Saturday, January 15, 2011
When we began Fumi Yoshinago's ten-part series-in-progress, the world of the shogun's court was one of rigid, elaborate decadence. The male population of early modern Japan had been reduced to a fifth of the size of the female population by a terrible plague, and the female shogun broadcast her power in this context by gathering the most beautiful men in the nation into a harem (the Ooku, or Inner Chambers), thereby concentrating a tremendous amount of reproductive power on a single woman's body. Not to mention creating a context of absurd uselessness for the men of the Ooku, who (denied a public life) focus instead on endless politicking and lavish attention to aesthetic questions of dress and ceremony.
The shogun of this era was a fascinating figure, all-powerful and yet chained to tradition, and she ends the first volume with a developing curiosity about the origins of the rules and structures that govern her court. She delves into the archives of the Ooku, and would that she would delve out of them from time to time: two volumes later we are still immersed in the story-within-a-story, and I'd appreciate a respite from the considerably more petulant first female shogun at the centre of these installments.
But this petulant predecessor is developing, albeit for all the most painful reasons. She is the illegitimate daughter of the politically savvy and legendarily gay last male shogun, Iemitsu. When Iemitsu dies of the red face pox, his Machiavellian nurse arranges for his daughter to masquerade as the late shogun until such a time as she can bear a male heir, and uses Iemitsu's well-known appreciation for beautiful men as an excuse to set up the Ooku. The Ooku develops as a dynastic tool and a means of protecting the shogun's gender secret: no one who sees the shogun will ever have contact with the outside world again.
In volume 2, through some gender shenanigans, the faux "Iemetsu" fell in love with a dignified abbot named Arikoto. In volume 3, they must confront the fact that love and fertility (thousands of romance plots aside) don't always go hand in hand. When the Machiavellian nurse (the Livia of the Ooku) tells Arikoto that he must remove himself by choice from the shogun's bedchamber to make room for someone more reproductively potent, he loses his composure for the first time I can remember: "I plead not only for myself," he cries, "More than anything, this is too cruel a way to treat her highness! Indeed, 'tis as though she were livestock!! What is to be gained in carrying on this bloodline, if it is to be achieved at so great a cost?! What doth the house of Tokugawa mean to you that you must go to such lengths to perpetuate it?!". The old woman takes a long look at him, and then she says, "It means a country at peace, without war."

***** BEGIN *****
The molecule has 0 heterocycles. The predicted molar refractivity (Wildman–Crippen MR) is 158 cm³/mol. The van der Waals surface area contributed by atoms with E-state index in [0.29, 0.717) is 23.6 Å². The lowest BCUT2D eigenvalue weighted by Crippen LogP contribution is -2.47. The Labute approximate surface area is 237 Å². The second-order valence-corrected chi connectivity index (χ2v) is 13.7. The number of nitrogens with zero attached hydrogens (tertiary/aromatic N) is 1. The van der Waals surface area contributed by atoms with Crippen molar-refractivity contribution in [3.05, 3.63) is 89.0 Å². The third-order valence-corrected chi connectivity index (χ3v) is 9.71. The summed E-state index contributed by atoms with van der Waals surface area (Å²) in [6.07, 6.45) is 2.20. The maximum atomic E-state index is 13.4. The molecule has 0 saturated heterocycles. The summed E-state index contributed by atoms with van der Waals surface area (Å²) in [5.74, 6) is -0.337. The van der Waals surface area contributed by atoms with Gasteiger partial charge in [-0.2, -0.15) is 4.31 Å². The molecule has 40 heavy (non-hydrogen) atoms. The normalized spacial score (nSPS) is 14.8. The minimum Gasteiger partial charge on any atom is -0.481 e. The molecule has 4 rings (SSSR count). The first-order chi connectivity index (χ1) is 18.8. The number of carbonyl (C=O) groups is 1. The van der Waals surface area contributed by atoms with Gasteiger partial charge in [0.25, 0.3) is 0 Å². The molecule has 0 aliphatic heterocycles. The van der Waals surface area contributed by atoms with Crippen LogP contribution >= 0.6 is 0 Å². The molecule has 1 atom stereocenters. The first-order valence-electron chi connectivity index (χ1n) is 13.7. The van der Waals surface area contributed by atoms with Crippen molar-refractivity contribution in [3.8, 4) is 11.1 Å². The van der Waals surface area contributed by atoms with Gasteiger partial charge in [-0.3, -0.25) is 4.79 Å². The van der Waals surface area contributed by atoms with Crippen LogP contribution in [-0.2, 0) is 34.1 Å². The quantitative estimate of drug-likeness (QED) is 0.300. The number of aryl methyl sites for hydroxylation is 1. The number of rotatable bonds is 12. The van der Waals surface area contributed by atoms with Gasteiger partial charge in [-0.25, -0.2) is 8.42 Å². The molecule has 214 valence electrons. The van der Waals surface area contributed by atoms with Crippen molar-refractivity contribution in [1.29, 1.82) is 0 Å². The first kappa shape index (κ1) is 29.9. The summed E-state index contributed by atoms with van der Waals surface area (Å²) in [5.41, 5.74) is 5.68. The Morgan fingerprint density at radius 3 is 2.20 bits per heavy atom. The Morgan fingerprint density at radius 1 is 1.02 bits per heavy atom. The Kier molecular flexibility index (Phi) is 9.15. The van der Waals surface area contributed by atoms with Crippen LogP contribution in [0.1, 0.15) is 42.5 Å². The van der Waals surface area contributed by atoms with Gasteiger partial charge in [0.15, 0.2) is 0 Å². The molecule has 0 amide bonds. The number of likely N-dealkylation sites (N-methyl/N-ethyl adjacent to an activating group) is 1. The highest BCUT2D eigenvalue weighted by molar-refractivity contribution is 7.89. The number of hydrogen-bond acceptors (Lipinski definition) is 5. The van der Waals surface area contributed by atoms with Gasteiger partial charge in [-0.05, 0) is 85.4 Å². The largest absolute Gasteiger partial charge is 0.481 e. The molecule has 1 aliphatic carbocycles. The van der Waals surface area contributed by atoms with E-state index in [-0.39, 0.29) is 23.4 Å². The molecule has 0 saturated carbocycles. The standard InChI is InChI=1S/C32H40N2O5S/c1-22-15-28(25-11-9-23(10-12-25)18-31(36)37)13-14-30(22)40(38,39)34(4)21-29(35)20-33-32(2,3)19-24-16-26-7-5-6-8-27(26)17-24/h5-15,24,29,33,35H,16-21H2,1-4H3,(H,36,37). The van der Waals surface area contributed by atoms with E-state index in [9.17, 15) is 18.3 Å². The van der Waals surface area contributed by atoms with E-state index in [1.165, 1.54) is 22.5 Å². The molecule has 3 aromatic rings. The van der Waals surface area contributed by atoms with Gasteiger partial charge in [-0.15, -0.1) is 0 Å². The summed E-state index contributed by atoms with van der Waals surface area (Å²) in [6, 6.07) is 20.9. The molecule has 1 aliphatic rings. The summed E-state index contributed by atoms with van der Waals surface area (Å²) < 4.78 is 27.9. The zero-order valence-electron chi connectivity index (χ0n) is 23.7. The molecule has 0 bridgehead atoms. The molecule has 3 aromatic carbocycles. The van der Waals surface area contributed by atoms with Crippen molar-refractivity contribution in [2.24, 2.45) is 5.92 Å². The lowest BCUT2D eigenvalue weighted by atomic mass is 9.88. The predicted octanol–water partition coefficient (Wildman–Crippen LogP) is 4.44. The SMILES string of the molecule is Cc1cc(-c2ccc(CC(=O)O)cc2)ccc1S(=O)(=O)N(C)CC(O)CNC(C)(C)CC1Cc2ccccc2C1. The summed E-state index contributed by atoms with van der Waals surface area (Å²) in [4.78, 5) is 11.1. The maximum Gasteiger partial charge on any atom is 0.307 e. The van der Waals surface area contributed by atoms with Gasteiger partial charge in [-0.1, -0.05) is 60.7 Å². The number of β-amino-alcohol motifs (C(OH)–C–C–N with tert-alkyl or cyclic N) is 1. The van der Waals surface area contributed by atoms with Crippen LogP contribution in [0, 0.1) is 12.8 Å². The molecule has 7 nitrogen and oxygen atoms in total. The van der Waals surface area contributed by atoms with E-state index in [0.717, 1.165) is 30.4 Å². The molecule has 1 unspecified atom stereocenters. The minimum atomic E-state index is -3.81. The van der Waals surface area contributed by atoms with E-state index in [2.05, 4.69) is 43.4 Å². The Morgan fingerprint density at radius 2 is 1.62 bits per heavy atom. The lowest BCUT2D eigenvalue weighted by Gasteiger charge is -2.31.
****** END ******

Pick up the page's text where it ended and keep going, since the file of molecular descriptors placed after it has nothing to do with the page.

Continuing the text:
Again Arikoto has to reconcile his ethics (which as as strong as any character's I have encountered recently) with the imperatives of passion. He goes to "Iemitsu" to explain his choice ("What canst thou know of me?!" she explodes while he looks at her with desperate eyes, "Thou art not compelled to do a thing. 'Tis only I who must be handled by another man!! 'Tis only my person that must always be sullied, and debased, and made to bleed...!!") and the scenes that follow, in which duty requires sacrifice after sacrifice from the pair, are some of the more excruciatingly effective love scenes I've ever read. Arikoto has always had a substantial capacity for self-abnegation, but the more "Iemitsu" must give up, the stronger and more subtle she becomes, until finally at the end of this volume she is ready to move Japan into a brand new era.
The tumultuous sadness with which I left this volume is largely a product of its immensely thoughtful panel arrangement, which (especially in the novels' many love scenes) gives the reader an almost cubist impression of the characters' fragmented emotions. Small panels detail each expression on the path of a character's developing feelings - each is lovely, and we get a half dozen at a time, composing an emotional arc that lasted only a few seconds. Often I wasn't sure which order I should read these flurry of panels in, a confusion which only underscored the confusion of the character at that moment - my gaze darted rapidly back and forth as I tried to take in all the possible narrative paths at once. Sometimes these moments of cubist fragmentation end with a large panel showing the lovers tangled in impossible, tormented knots of arms, legs, spines, gasping with the need not to be separated, not to be separable. Lovely and terrible, all at once.
Ooku: The Inner Chambers, Vol. 3
(Japan, 2007 - English translation 2010)
Finished Jan 14.
(Postscript - and a slightly spoilery one at that:
Another favorite scene from this volume is the one in which "Iemitsu" is forced to take another lover, one who looks much like Arikoto. The surrogate, a slightly bumbling ladies' man, tries to make it easier for the young shogun with soothing words and the promise that he will take care of everything. She kicks him in the face. "Get not above thyself," she says, pulling the sash from her kimono in a violent gesture, "Thou dost not bed me. 'Tis I that do bed thee." The scene ends with her defiant profile rising above her naked shoulders. Her mouth turns down at the edges, and there are new, terrified lines around her eyes.)